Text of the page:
How to Ruin Your Brand as a Sales Professional

Nothing is worse than sales people who fit the stereotype of a sleazy, greedy “used-car salesman”. Whether you’re just starting out in sales or you’ve been doing it for years, chances are you’ve encountered either training, guidance, or been witness to the usage of undesirable tactics to develop business. A good sales person stays away from these methods and builds their brand as an industry expert and business partner, demonstrating that their product or service has value to add.

If you want to ruin your brand as a sales professional, you should try the following:

How to Ruin Your Brand as a Sales Professional image shutterstock 123236998 300x208Confused salesman from ShutterstockBend the Truth. Perhaps the worst thing a sales professional can do is lie to a customer. You should never lie to your customers, as it will most likely come back to bite you when they realize they didn’t get what they were sold. About two years ago, when I was deep in to job search mode, I had my resume posted on Monster.com. One day I got a call from a “recruiter” who had seen my resume posted. During the call, he took about two minutes to discuss me. After a question about if my company had a lot of open positions, the conversation completely turned as the guy began promoting his company’s recruiting and staffing services. Using my desire for a new job to try and lure me to do business with him permanently put that company on my blacklist.

Chew and screw. My most recent example of poor sales practices comes from my recent implementation of a new payroll and HR system. I had called on a sales person who I had done business with before when I was at a larger company. After much pressure from the salesman to sign the contract before month-end so he could guarantee me the lowest price (and so he could meet his sales quota for the month) we finally decided to choose this vendor. My salesman? Never to be heard from again. He dumped me on someone else who was now my new “account manager”. As the implementation went on, it turned out the sales order was found to be missing several of the items we had discussed and causing delays in implementation. If you want to brand yourself as a good sales person – stick with your client until they’re satisfied. It doesn’t mean that you have to implement the solution or deliver the product – but at least check in, see how they’re doing, and offer support.

Be Pushy. Relentless cold calls, adding my e-mail address to your “newsletter” without my permission, and pummeling me with LinkedIn requests is not the way to build a relationship with a potential client. You’re not the first to try these techniques, and you won’t be the last.

Don’t Follow Up. Every year, I attend the largest HR conference and exposition in the U.S. Every year, I hit the trade show floor looking to learn about new products, technology, and services and give my card to those I’m interested. And every year, I’m amazed at how many of these potential vendors never follow up with me after the show. Isn’t that why they’re there after all? What is the point of investing several thousands of dollars to participate in a show and not follow up with those who explicitly tell you that they’re interested in what you’ve got?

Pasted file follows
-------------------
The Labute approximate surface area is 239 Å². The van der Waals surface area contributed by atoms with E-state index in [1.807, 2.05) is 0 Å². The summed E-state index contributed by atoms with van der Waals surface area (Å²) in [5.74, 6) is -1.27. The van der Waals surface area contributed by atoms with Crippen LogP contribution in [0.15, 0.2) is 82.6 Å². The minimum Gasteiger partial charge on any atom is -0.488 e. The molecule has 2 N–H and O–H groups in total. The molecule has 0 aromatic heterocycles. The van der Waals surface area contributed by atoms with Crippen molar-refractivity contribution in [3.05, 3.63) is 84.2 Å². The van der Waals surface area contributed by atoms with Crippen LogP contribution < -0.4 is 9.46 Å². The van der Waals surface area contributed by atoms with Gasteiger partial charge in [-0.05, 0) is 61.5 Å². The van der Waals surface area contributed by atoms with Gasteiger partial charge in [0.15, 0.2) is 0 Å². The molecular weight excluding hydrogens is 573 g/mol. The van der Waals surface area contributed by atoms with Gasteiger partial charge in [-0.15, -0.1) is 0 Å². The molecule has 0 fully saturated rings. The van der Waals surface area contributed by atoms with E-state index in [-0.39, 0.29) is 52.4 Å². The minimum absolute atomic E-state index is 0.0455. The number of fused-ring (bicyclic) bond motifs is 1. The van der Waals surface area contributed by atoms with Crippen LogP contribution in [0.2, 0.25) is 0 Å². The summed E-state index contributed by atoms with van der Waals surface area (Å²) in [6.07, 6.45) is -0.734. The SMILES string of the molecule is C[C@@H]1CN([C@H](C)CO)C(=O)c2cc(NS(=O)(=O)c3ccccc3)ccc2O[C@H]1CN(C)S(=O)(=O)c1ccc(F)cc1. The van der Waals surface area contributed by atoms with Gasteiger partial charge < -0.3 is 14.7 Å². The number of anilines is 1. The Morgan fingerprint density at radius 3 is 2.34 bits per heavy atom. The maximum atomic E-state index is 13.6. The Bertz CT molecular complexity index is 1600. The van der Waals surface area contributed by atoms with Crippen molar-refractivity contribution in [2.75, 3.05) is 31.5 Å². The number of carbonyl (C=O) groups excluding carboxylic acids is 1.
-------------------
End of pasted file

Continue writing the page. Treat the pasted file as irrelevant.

Be an Industry Novice. The best sales people are experts and thought leaders within the industry they sell in. Sometimes the best sales people are those who’ve gone from being customers or technical experts to sales positions. If you want to tarnish your brand within the industry – spend no time developing expertise in the market.

A career in sales can be one of the most fulfilling and financially rewarding career paths out there, but being successful in sales does not come easy. It requires candor and honesty, the ability to build mutually beneficial relationships, and the ability to deliver results and follow through on your promises. If you can’t do these things – I’d suggest you try something else.

Author:

Mike Spinale is a corporate Human Resources leader at a healthcare information technology company located outside of Boston, Massachusetts and is an adjunct professor at Southern New Hampshire University. He has over eight years of experience in HR and management including career counseling, recruitment, staffing, employment branding, and talent management. Mike has dedicated his HR career to modern views on the field – HR is not about the personnel files – it’s about bringing on the best talent, ensuring they’re in the right seat, and keeping them motivated and growing in their careers. In addition, Mike is the author of the CareerSpin blog where he offers advice and opinion on job search, personal & employment branding, recruiting, and HR. Mike is a certified Professional in Human Resources (PHR) and holds a Master of Business Administration degree from Babson College. He is also a board member of the Metro-North Regional Employment Board, a board which sets workforce development policy for Boston’s Metro-North region, and an active member of the Society for Human Resource Management and the Northeast Human Resources Association.

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